10 Dec 2019

Govt provides $11m for households affected by PFAS contamination

2:06 pm on 10 December 2019

The government has agreed to pay almost $11 million towards a water scheme for Ōhakea households with water contaminated by firefighting foam.

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Ōhakea households have been using bottled water for two years as they grapple with the contamination of their water supply by the Defence Force's use of firefighting foam at the Ōhakea airbase. Photo: RNZ / Richard Tindiller

Another $3m will come from the Manawatu District Council for the scheme to supply 85 rural properties.

They have relied on bottled water for two years since the Defence Force admitted [https://www.rnz.co.nz/news/political/345672/one-month-without-tap-water-around-airbases

contaminating groundwater and streams] around its airbase.

In December 2017, Defence told locals not to drink their tap water for at least a month while bores were tested for contamination.

Investigators recently reported that significant contamination with the PFAS compounds - dubbed "forever chemicals" because they break down so slowly in the environment and human body - will continue to spread south of the airbase for 50-125 years.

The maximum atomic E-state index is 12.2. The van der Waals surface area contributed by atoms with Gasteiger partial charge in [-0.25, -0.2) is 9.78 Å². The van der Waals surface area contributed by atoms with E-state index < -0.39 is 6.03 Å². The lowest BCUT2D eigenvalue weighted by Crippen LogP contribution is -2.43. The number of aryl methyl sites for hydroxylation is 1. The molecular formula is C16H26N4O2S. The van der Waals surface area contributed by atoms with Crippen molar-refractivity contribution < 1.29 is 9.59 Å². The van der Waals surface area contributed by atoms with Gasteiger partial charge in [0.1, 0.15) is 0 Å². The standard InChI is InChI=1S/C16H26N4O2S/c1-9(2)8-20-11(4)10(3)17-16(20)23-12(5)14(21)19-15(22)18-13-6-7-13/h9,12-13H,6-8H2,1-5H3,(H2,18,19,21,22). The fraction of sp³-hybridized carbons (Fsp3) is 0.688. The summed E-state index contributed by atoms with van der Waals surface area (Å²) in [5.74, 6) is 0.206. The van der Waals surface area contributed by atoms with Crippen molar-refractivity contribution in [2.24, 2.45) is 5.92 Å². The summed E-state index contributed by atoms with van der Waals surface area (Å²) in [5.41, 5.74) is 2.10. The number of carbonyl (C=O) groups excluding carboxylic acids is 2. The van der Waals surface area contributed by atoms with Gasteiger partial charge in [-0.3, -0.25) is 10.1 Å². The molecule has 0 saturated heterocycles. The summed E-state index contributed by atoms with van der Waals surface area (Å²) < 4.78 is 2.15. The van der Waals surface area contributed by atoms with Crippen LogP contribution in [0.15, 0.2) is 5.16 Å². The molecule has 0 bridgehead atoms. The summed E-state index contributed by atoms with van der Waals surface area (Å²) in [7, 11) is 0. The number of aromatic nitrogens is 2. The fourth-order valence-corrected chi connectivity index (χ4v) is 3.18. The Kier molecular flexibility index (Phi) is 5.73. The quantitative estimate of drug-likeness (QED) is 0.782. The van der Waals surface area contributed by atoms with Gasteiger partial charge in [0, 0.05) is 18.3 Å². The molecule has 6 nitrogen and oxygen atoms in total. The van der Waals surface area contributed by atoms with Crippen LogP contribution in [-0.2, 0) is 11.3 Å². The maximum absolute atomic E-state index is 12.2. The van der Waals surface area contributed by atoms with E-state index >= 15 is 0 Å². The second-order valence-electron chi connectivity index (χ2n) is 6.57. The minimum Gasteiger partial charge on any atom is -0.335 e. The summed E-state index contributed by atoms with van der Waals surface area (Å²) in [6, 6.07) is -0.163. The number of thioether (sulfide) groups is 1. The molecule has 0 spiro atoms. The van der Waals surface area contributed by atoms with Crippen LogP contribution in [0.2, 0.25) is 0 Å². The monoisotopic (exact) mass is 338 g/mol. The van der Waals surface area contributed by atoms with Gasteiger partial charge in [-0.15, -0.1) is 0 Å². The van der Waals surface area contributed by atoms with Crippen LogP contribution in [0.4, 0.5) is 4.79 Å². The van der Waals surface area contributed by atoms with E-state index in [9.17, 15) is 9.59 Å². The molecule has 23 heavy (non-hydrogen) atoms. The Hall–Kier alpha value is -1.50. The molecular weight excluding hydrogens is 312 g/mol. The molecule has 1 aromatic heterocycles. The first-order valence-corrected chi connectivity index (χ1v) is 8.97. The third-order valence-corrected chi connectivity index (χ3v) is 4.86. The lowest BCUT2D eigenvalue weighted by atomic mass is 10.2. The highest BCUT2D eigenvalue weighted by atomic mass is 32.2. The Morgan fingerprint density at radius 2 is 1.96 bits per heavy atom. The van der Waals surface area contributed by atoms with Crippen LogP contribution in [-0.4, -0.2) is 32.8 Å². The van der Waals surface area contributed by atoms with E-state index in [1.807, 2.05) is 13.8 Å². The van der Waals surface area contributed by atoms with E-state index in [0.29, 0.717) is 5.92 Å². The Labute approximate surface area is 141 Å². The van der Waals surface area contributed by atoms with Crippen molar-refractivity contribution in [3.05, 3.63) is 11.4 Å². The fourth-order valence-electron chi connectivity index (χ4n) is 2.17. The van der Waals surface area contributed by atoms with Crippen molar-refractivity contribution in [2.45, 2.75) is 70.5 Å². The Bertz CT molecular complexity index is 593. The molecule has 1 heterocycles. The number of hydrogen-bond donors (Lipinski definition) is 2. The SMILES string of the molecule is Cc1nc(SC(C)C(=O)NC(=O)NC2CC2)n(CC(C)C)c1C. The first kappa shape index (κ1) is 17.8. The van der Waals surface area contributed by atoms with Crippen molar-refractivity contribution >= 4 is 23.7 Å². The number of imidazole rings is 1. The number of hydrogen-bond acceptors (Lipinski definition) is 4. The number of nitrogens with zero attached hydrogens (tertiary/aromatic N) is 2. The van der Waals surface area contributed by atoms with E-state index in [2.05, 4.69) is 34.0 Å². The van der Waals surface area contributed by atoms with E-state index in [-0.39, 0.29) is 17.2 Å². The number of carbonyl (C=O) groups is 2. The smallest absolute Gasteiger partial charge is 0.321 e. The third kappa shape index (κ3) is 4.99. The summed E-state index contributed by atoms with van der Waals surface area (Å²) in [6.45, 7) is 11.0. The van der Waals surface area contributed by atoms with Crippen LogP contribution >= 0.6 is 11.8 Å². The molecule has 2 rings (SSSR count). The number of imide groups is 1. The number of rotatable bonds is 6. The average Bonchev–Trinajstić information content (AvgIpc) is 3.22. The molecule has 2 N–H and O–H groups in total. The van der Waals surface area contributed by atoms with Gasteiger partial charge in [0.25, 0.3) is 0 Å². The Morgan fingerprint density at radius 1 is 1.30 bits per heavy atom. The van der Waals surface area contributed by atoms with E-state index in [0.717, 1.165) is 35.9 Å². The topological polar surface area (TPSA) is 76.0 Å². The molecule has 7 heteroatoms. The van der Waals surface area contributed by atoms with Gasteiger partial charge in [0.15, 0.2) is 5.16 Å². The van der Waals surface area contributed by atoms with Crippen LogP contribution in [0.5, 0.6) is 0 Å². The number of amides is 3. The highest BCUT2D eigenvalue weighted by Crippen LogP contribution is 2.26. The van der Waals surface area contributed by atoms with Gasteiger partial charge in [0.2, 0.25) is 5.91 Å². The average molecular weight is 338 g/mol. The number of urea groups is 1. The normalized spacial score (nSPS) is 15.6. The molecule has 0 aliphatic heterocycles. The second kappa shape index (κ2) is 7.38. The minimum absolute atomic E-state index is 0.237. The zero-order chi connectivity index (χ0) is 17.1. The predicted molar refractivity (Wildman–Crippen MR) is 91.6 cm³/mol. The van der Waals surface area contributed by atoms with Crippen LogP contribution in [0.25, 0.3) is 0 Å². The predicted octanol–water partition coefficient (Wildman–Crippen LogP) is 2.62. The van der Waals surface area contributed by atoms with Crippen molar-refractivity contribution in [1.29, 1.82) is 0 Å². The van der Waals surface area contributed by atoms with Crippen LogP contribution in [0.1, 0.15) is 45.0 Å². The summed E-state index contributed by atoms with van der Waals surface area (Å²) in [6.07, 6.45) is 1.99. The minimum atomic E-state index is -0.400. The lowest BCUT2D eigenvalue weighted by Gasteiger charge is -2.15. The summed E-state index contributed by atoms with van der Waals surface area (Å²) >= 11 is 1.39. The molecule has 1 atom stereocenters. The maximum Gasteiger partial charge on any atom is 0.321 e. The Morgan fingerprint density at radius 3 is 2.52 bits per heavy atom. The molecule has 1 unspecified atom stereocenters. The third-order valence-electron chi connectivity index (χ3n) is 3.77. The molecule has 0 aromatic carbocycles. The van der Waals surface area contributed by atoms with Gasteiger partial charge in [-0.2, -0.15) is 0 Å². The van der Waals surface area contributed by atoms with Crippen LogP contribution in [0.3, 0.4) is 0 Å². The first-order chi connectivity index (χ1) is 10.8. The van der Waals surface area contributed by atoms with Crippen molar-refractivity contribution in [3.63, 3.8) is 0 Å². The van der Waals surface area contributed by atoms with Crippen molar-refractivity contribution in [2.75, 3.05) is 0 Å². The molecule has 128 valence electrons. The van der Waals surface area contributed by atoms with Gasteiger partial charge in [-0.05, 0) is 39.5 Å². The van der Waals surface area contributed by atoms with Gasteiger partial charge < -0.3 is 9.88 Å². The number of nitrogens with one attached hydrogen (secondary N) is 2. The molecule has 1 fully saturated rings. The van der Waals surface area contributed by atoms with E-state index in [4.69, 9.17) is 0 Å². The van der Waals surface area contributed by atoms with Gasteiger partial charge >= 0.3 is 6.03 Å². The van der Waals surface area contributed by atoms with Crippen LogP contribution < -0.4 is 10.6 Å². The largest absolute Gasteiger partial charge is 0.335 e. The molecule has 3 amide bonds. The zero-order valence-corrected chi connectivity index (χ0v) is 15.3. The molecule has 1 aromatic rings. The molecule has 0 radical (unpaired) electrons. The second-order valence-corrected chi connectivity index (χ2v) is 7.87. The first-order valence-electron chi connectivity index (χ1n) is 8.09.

The district council, Horizons, which has been critical about government delays, said it now needed to find out what an ongoing monitoring programme would look like.

A committee of local residents said they were still living with a lot of uncertainty.

"We still don't know what the long-term health and environmental effects of PFAS contamination are," Ōhakea Contaminated Water Committee chair Andy Russell said.

The water scheme was a promising start, said Mr Russell, a deer farmer.

They had had "a huge amount" of support from district and regional councils, he added.

Defence has known since 2015 of the contamination at Ōhakea, but did not admit this while it waited for health guidelines to be issued.

It was good to finally have central government commitment to funding, to provide some assurance to the community that a solution was coming, said Horizons chief executive Michael McCartney.

"Contamination events such as this not only create public health concerns, they can have long-term social-economic impacts.

"An ongoing monitoring regime is essential for tracking progress of the contaminant to ensure responsiveness to any future health or environmental issues are addressed promptly."

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Horizons chief executive Michael McCartney is welcoming the assurance from central government that the contaminated water issue is being addressed. Photo: YouTube/ Horizons Regional Council

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